OFCs should know by now that there are no ‘brownie points‘ to be earned by enthusiastic application of the first draft’ of any OECD rules.
4. Keep Calm and Wait Your Turn
Already the business community has made some telling comments about the OECD Action Plan. That coupled with very public criticism by the tax justice lobby makes it likely that accelerated action on BEPS may well end up on the back -burner.
Strategically therefore, OFCs should allow the G20’s multinationals, who have been identified as the main target of new anti-tax avoidance rules, to be the first to make the case against the OECD BEPS Action Plan.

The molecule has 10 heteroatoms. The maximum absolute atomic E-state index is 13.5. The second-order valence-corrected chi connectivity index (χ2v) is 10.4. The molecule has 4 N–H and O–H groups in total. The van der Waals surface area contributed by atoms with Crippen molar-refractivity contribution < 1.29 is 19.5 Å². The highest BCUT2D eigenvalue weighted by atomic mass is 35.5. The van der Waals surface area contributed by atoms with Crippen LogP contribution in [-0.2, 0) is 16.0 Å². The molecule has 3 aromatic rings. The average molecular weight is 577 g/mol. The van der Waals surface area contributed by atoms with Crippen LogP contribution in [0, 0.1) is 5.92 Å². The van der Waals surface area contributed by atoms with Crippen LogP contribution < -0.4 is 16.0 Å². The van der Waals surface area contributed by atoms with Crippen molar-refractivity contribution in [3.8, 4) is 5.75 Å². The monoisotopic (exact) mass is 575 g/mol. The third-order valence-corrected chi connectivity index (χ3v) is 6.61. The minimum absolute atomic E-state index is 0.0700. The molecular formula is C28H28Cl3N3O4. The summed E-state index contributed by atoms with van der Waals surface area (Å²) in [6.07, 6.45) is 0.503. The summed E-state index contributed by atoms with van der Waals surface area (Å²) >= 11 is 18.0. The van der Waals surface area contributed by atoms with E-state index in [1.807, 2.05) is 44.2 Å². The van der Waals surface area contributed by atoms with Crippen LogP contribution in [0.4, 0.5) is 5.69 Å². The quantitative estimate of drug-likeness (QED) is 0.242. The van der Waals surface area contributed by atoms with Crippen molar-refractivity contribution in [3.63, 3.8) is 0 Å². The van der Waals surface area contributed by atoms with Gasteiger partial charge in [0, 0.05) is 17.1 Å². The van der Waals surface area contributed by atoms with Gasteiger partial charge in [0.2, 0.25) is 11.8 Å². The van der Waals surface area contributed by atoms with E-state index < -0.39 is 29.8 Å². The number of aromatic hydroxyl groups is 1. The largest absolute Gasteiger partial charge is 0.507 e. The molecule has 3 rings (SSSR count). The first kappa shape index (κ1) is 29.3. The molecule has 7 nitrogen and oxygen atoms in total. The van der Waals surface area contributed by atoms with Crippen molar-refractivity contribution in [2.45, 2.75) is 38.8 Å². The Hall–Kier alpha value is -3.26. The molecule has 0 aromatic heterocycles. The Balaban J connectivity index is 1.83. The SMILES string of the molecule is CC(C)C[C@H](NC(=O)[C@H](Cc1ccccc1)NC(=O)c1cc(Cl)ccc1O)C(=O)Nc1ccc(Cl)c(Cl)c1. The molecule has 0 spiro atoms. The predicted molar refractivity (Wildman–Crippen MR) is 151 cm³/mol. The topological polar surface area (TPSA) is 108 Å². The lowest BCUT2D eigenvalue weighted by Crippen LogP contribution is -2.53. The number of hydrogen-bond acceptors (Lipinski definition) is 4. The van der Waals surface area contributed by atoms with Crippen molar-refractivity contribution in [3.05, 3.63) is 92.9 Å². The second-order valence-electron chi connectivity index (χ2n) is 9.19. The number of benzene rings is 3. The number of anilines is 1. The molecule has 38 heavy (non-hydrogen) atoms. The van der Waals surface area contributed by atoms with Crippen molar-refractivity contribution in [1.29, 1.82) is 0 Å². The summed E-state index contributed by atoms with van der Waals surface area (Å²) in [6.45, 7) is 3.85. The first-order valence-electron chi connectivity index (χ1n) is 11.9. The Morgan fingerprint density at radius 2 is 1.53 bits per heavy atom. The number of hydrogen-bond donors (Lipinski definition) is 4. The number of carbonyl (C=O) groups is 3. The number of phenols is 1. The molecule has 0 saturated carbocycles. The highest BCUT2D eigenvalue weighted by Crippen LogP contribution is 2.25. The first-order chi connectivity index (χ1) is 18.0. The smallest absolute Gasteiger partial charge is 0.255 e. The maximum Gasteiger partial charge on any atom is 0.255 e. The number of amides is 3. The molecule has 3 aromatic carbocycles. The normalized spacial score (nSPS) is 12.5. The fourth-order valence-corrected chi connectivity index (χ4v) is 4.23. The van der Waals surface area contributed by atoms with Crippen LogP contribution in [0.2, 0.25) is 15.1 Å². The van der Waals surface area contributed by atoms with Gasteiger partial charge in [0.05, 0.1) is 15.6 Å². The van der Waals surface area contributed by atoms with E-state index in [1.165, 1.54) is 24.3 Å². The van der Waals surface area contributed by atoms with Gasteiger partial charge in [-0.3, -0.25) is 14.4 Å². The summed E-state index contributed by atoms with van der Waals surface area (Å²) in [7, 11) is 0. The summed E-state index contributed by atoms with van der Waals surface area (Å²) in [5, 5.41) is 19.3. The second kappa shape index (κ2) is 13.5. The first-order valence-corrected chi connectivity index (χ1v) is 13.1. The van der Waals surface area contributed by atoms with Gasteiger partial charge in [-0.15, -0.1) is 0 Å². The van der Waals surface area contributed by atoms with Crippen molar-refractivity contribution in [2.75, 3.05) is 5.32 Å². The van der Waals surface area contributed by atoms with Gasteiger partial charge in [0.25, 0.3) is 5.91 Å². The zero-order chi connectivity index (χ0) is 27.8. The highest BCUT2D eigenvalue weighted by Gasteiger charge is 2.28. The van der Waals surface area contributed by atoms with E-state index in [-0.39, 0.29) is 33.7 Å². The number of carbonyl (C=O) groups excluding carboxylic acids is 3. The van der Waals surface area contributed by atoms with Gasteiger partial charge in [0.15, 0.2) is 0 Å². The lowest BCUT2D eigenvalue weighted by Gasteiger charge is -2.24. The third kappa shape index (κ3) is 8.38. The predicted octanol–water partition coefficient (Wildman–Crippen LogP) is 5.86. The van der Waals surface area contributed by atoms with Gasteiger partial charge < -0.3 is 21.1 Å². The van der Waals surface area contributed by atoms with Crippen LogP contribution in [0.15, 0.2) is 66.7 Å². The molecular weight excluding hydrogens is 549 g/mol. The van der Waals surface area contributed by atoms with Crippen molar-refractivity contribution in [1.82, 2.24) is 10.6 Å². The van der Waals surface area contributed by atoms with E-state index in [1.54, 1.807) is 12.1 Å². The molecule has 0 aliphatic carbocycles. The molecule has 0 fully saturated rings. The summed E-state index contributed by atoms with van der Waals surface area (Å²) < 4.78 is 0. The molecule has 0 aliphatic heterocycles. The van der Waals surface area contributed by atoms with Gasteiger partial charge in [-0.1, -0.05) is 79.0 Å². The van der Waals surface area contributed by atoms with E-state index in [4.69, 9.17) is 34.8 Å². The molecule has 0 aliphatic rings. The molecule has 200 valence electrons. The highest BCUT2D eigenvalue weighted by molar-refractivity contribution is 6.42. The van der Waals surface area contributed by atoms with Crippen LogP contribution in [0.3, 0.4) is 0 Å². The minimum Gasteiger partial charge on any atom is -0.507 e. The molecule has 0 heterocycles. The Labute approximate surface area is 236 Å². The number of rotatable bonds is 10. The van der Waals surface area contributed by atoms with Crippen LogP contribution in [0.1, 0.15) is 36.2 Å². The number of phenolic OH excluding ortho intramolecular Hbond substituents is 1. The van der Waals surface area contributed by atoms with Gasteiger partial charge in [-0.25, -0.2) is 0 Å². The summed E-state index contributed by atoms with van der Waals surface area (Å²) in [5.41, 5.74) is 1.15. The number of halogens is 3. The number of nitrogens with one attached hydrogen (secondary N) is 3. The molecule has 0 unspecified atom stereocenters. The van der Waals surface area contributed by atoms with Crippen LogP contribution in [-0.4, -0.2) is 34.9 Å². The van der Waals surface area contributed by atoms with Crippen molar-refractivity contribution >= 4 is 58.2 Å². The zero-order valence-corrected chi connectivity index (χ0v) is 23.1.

According to Martin A. Sullivan, Blogger for Tax Analyst (subscription Service) some key elements of the business case against the OECD BEPS Plan include the following:
- The current international tax rules work well in most cases. So all that is needed are some targeted anti-abuse rules to thwart the most aggressive varieties of tax planning;
- The problem of base erosion and profits shifting is overstated and not well understood by the public. In particular, when it is observed that a large proportion of multinational profits are in tax havens, this is not necessarily an indication of inappropriate profit shifting because subsidiaries in tax havens have paid for valuable intangible assets that are generating those profits. Nobody can tell whether a multinational has inappropriately shifted profits without an exhaustive facts and circumstances study of each case;